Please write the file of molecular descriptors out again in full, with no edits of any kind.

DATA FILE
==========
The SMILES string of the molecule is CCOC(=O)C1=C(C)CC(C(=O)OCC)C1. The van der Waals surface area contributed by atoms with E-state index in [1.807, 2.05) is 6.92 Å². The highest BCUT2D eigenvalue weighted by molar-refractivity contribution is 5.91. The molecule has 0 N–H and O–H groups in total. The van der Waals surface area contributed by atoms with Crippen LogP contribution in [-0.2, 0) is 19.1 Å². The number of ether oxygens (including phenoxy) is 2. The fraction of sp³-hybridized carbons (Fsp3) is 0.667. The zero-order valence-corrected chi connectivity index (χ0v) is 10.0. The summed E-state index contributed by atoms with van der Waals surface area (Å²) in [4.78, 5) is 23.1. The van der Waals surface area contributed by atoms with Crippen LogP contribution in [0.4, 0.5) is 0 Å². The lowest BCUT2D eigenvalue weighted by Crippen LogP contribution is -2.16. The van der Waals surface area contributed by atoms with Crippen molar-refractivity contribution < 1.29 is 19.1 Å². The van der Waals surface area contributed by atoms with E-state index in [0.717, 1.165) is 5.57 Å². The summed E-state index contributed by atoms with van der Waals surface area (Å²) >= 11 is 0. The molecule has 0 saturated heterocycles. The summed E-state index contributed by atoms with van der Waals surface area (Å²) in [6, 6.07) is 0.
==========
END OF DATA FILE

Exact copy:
The SMILES string of the molecule is CCOC(=O)C1=C(C)CC(C(=O)OCC)C1. The van der Waals surface area contributed by atoms with E-state index in [1.807, 2.05) is 6.92 Å². The highest BCUT2D eigenvalue weighted by molar-refractivity contribution is 5.91. The molecule has 0 N–H and O–H groups in total. The van der Waals surface area contributed by atoms with Crippen LogP contribution in [-0.2, 0) is 19.1 Å². The number of ether oxygens (including phenoxy) is 2. The fraction of sp³-hybridized carbons (Fsp3) is 0.667. The zero-order valence-corrected chi connectivity index (χ0v) is 10.0. The summed E-state index contributed by atoms with van der Waals surface area (Å²) in [4.78, 5) is 23.1. The van der Waals surface area contributed by atoms with Crippen LogP contribution in [0.4, 0.5) is 0 Å². The lowest BCUT2D eigenvalue weighted by Crippen LogP contribution is -2.16. The van der Waals surface area contributed by atoms with Crippen molar-refractivity contribution < 1.29 is 19.1 Å². The van der Waals surface area contributed by atoms with E-state index in [0.717, 1.165) is 5.57 Å². The summed E-state index contributed by atoms with van der Waals surface area (Å²) >= 11 is 0. The molecule has 0 saturated heterocycles. The summed E-state index contributed by atoms with van der Waals surface area (Å²) in [6, 6.07) is 0.